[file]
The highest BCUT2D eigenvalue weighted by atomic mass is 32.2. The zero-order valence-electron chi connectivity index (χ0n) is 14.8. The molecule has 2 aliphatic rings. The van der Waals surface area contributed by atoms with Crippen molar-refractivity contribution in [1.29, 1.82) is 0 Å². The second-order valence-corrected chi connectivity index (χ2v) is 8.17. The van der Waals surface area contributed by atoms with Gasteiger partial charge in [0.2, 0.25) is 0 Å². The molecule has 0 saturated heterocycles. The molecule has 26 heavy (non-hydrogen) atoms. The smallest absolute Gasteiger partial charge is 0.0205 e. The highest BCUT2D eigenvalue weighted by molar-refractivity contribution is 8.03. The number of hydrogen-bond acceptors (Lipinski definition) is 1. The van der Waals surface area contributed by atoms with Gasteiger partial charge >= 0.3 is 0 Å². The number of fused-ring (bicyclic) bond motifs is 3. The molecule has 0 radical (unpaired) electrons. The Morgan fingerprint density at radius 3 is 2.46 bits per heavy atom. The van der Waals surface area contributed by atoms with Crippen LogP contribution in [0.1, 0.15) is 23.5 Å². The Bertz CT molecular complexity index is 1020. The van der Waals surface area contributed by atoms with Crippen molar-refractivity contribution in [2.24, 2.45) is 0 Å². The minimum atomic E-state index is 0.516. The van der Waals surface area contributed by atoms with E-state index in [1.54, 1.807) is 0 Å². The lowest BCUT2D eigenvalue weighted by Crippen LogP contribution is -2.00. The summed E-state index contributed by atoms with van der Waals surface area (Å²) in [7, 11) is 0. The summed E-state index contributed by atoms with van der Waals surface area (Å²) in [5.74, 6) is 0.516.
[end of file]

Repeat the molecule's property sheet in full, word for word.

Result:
The highest BCUT2D eigenvalue weighted by atomic mass is 32.2. The zero-order valence-electron chi connectivity index (χ0n) is 14.8. The molecule has 2 aliphatic rings. The van der Waals surface area contributed by atoms with Crippen molar-refractivity contribution in [1.29, 1.82) is 0 Å². The second-order valence-corrected chi connectivity index (χ2v) is 8.17. The van der Waals surface area contributed by atoms with Gasteiger partial charge in [0.2, 0.25) is 0 Å². The molecule has 0 saturated heterocycles. The molecule has 26 heavy (non-hydrogen) atoms. The smallest absolute Gasteiger partial charge is 0.0205 e. The highest BCUT2D eigenvalue weighted by molar-refractivity contribution is 8.03. The number of hydrogen-bond acceptors (Lipinski definition) is 1. The van der Waals surface area contributed by atoms with Gasteiger partial charge >= 0.3 is 0 Å². The number of fused-ring (bicyclic) bond motifs is 3. The molecule has 0 radical (unpaired) electrons. The Morgan fingerprint density at radius 3 is 2.46 bits per heavy atom. The van der Waals surface area contributed by atoms with Crippen LogP contribution in [0.1, 0.15) is 23.5 Å². The Bertz CT molecular complexity index is 1020. The van der Waals surface area contributed by atoms with Crippen molar-refractivity contribution in [2.24, 2.45) is 0 Å². The minimum atomic E-state index is 0.516. The van der Waals surface area contributed by atoms with E-state index in [1.54, 1.807) is 0 Å². The lowest BCUT2D eigenvalue weighted by Crippen LogP contribution is -2.00. The summed E-state index contributed by atoms with van der Waals surface area (Å²) in [7, 11) is 0. The summed E-state index contributed by atoms with van der Waals surface area (Å²) in [5.74, 6) is 0.516.